WUSTL Digital Gateway Image Collections & Exhibitions

Sexualization of Black Boys

<em>Little Black Sambo&nbsp;</em>(1938)

Little Black Sambo (1938)

This version of Sambo by Betty Bell Rea (1938) is among the youngest portrayals of Sambo. Unlike a usual picaninny caricature, he is not depicted as being overgrown or older for his age; in fact he looks no more than three or four years old. This representation also departs from other stereotypical picaninny characteristics such as a wide mouth and broad nose. The rosy cheeks and lips and wide eyes further add to the element of young innocence here. The cheeks and pouty lips, along with the nudity and other typically dainty and feminized mannerisms – such as standing with feet together, protruding buttocks, holding clothes up as if to protect his modesty – make this Sambo a very effeminate and eerily sexualized figure. This gender non-conforming and gender indeterminate Sambo plays into disturbing representations of black boys and men as effeminate to render them non-threatening. 

The idea that Sambo could be sexualized is not unusual. Black children are often portrayed with “exposed genitalia and buttock – often without apparent shame. Moreover, the buttocks are often exaggerated in size, that is, black children are shown with the buttocks of adults. The widespread depictions of nudity among black children normalizes their sexual objectification, and, by extension, justifies the sexual abuse of these children” (Pilgrim 2000). However, this Sambo does not lack apparent shame. Another unusual aspect about this sexualized depiction is that Sambo is male (whereas it is usually females who are subjected to such objectification). Furthermore, he is young, which while disturbing is not altogether surprising. Historically, it has not been unusual for black girls to be sexualized from a very young age: “antebellum black children, like black women, were assumed to be ineligible for sexual purity…the sale of enslaved prepubescent girls calculated ‘their sexuality, or at the very least their anticipated fertility’ into their pricing” (Bernstein 42). Sexual innocence was therefore something denied to young black girls. However, black boys have stereotypically been portrayed as devoid of innocence in other ways; they are perpetual bad boys, always viewed as having criminal intentions.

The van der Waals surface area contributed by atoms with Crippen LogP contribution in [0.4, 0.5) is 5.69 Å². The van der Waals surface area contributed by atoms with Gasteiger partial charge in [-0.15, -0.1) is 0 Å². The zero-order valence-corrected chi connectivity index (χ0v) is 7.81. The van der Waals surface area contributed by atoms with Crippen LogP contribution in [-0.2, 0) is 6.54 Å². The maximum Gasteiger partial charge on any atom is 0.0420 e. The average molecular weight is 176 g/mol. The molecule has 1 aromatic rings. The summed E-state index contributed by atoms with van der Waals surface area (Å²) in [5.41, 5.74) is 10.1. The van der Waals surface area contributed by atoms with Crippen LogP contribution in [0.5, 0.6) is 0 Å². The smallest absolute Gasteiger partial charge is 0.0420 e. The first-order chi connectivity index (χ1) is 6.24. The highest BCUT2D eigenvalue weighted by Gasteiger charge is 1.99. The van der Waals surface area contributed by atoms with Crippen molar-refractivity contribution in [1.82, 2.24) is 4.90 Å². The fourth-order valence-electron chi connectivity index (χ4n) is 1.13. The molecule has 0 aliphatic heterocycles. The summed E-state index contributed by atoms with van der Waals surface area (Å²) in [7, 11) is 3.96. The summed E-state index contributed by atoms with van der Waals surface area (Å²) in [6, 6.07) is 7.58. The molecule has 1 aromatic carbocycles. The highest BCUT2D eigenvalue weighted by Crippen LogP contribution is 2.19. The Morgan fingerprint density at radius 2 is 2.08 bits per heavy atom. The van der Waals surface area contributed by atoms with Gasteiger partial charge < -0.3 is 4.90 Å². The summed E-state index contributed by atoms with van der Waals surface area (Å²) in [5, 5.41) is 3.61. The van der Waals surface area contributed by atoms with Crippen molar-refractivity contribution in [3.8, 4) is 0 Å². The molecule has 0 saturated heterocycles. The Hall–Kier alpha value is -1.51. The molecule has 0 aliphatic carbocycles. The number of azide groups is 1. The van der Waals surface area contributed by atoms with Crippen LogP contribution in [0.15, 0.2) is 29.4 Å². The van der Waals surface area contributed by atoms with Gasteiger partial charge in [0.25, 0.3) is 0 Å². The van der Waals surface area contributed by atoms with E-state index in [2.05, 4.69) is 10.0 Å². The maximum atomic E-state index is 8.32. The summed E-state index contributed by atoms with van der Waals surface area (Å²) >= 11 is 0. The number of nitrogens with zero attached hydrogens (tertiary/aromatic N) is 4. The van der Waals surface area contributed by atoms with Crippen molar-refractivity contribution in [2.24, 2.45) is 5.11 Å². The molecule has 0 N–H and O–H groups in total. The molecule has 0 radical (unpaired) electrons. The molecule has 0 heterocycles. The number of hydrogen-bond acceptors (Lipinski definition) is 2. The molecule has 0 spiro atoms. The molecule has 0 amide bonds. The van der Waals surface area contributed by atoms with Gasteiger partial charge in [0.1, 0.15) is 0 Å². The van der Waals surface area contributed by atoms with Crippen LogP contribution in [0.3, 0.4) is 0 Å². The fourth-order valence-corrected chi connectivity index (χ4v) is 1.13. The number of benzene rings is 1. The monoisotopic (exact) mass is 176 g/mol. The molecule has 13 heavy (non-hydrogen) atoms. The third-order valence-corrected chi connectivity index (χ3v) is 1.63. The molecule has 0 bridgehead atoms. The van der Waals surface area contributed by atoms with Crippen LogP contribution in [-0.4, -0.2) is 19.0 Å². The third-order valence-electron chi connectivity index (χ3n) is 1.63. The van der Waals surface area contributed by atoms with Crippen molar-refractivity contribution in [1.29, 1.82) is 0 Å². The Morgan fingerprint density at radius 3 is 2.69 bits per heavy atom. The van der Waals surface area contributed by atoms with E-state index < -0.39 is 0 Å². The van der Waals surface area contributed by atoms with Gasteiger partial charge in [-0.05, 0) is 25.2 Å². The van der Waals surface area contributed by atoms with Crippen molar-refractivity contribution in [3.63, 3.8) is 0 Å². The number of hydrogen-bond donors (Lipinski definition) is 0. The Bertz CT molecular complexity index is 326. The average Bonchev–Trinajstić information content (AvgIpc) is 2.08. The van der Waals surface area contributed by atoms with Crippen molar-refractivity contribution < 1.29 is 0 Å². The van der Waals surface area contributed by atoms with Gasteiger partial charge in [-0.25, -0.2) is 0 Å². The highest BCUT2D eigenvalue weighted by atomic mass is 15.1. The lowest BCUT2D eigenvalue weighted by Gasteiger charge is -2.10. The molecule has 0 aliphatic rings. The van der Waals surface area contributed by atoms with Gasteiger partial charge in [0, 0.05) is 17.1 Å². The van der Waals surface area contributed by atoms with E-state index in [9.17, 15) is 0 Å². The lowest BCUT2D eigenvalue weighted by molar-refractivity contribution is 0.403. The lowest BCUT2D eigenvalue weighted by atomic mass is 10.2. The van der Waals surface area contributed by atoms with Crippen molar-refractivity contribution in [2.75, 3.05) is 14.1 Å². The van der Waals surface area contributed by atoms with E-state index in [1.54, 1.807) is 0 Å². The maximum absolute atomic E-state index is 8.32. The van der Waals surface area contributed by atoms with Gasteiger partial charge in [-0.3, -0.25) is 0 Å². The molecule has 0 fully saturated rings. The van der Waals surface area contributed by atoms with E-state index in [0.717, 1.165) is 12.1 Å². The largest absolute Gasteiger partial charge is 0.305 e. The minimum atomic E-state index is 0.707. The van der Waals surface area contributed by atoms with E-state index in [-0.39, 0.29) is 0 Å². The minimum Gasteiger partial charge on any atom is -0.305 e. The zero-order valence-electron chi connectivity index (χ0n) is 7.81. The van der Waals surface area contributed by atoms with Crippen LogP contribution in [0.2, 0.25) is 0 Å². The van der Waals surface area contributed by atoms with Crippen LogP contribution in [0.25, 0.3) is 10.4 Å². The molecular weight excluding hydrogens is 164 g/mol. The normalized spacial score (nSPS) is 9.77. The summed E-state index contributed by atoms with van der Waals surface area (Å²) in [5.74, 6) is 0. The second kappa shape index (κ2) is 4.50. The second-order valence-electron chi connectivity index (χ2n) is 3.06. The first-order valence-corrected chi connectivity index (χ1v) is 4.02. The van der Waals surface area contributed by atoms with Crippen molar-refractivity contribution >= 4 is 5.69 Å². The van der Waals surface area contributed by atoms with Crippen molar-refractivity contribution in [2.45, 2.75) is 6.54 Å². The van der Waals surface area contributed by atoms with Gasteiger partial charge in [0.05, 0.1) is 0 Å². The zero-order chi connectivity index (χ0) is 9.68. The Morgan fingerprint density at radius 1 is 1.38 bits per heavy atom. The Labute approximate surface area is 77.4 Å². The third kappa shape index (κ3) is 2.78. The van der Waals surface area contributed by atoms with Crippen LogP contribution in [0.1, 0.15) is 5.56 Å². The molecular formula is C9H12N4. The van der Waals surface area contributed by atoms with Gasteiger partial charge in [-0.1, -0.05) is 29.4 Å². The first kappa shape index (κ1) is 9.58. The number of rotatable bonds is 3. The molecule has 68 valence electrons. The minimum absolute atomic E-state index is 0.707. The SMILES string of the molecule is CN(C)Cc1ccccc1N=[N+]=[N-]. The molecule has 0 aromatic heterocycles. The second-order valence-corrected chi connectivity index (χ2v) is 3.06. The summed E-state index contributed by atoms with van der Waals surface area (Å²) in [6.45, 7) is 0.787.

It is an uncharacteristic situation, then, to see a young black boy being sexualized. It renders him non-threatening in different ways than an average Sambo stereotype does. The stereotypical Sambo has always been harmless and nonsexual, in comparison to other representations of black males, such as the Savage or the Brute, who is represented as more aggressive, rebellious against slave masters and hypersexualized. Furthermore, in parallel to the black female Mammy stereotype, who is often depicted as masculinized, Sambo is weak, dependent and effeminate (Nuruddin 291-338). A typical Sambo therefore serves as an antithesis to both the Savage and the Mammy, and in doing so, not only reduces the threat of the rebellious slave but also renders anxieties about black men’s imagined threat to with white women mute. 

Here, Rea’s Sambo looks dainty, in need of protection, and desirous of protecting his modesty (as female stereotypes playing on benevolent sexism would). One could argue that this gender fluid Sambo helps us envision a new black masculinity where black boys and men can display “feminine” attributes such as nonaggressive behavior and sensitivity, like many white male characters often do, and in the process challenge essentialist macho notions of masculinity (Brooks and Hebert, 305). However, what makes this different is the fact that Rea’s Sambo is not just feminine but is also sexualized in a racialized way – all the while the tiger remains ready to pounce. Once again Sambo is not just a child to be consumed. Here his sexuality is also up for consumption, as black female sexualities have been historically consumed by the white gaze.  


Bernstein, Robin. Racial innocence: Performing American childhood from slavery to civil rights. NYU Press, (2011).

Nuruddin, Yusuf. "The Sambo thesis revisited: Slavery's impact upon the African American personality." Socialism and Democracy 17.1 (2003): 291-338.

Brooks, Dwight E., and Lisa P. Hébert. "Gender, race, and media representation." Handbook of gender and communication 16 (2006): 297-317.

Rea, Betty-Bell. Little Black Sambo. Akron: Saalfield Pub, (1938). Print.